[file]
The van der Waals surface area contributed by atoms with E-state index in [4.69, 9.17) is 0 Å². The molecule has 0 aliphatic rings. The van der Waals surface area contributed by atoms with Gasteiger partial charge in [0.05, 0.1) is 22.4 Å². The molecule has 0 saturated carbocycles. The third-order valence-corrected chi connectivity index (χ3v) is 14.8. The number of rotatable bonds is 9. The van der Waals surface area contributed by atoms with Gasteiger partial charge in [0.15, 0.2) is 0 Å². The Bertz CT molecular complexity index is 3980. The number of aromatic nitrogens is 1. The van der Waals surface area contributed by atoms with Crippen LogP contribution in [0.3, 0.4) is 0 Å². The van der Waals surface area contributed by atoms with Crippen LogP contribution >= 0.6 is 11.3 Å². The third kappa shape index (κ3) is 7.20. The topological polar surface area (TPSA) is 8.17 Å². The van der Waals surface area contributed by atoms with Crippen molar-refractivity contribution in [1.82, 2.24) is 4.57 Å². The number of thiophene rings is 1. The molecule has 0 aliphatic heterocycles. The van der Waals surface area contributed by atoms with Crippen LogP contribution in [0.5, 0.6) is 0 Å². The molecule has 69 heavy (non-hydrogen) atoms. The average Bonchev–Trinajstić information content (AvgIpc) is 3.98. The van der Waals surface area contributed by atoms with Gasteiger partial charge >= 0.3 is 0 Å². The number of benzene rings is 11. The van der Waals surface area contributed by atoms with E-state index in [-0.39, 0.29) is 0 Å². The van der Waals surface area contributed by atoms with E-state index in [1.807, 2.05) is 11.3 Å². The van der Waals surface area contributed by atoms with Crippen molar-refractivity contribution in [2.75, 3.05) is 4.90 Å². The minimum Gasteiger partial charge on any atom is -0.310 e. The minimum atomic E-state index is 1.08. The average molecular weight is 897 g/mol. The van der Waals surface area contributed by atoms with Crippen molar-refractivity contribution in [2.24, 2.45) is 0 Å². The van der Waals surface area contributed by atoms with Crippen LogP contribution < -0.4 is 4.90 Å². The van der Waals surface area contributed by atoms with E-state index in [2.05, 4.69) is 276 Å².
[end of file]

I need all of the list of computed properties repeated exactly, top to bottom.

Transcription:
The van der Waals surface area contributed by atoms with E-state index in [4.69, 9.17) is 0 Å². The molecule has 0 aliphatic rings. The van der Waals surface area contributed by atoms with Gasteiger partial charge in [0.05, 0.1) is 22.4 Å². The molecule has 0 saturated carbocycles. The third-order valence-corrected chi connectivity index (χ3v) is 14.8. The number of rotatable bonds is 9. The van der Waals surface area contributed by atoms with Gasteiger partial charge in [0.15, 0.2) is 0 Å². The Bertz CT molecular complexity index is 3980. The number of aromatic nitrogens is 1. The van der Waals surface area contributed by atoms with Crippen LogP contribution in [0.3, 0.4) is 0 Å². The van der Waals surface area contributed by atoms with Crippen LogP contribution >= 0.6 is 11.3 Å². The third kappa shape index (κ3) is 7.20. The topological polar surface area (TPSA) is 8.17 Å². The van der Waals surface area contributed by atoms with Crippen molar-refractivity contribution in [1.82, 2.24) is 4.57 Å². The number of thiophene rings is 1. The molecule has 0 aliphatic heterocycles. The van der Waals surface area contributed by atoms with Crippen LogP contribution in [0.5, 0.6) is 0 Å². The molecule has 69 heavy (non-hydrogen) atoms. The average Bonchev–Trinajstić information content (AvgIpc) is 3.98. The van der Waals surface area contributed by atoms with Gasteiger partial charge >= 0.3 is 0 Å². The number of benzene rings is 11. The van der Waals surface area contributed by atoms with E-state index in [-0.39, 0.29) is 0 Å². The van der Waals surface area contributed by atoms with E-state index in [1.807, 2.05) is 11.3 Å². The van der Waals surface area contributed by atoms with Crippen molar-refractivity contribution in [2.75, 3.05) is 4.90 Å². The minimum Gasteiger partial charge on any atom is -0.310 e. The minimum atomic E-state index is 1.08. The average molecular weight is 897 g/mol. The van der Waals surface area contributed by atoms with Crippen molar-refractivity contribution in [2.24, 2.45) is 0 Å². The van der Waals surface area contributed by atoms with Crippen LogP contribution < -0.4 is 4.90 Å². The van der Waals surface area contributed by atoms with E-state index in [2.05, 4.69) is 276 Å².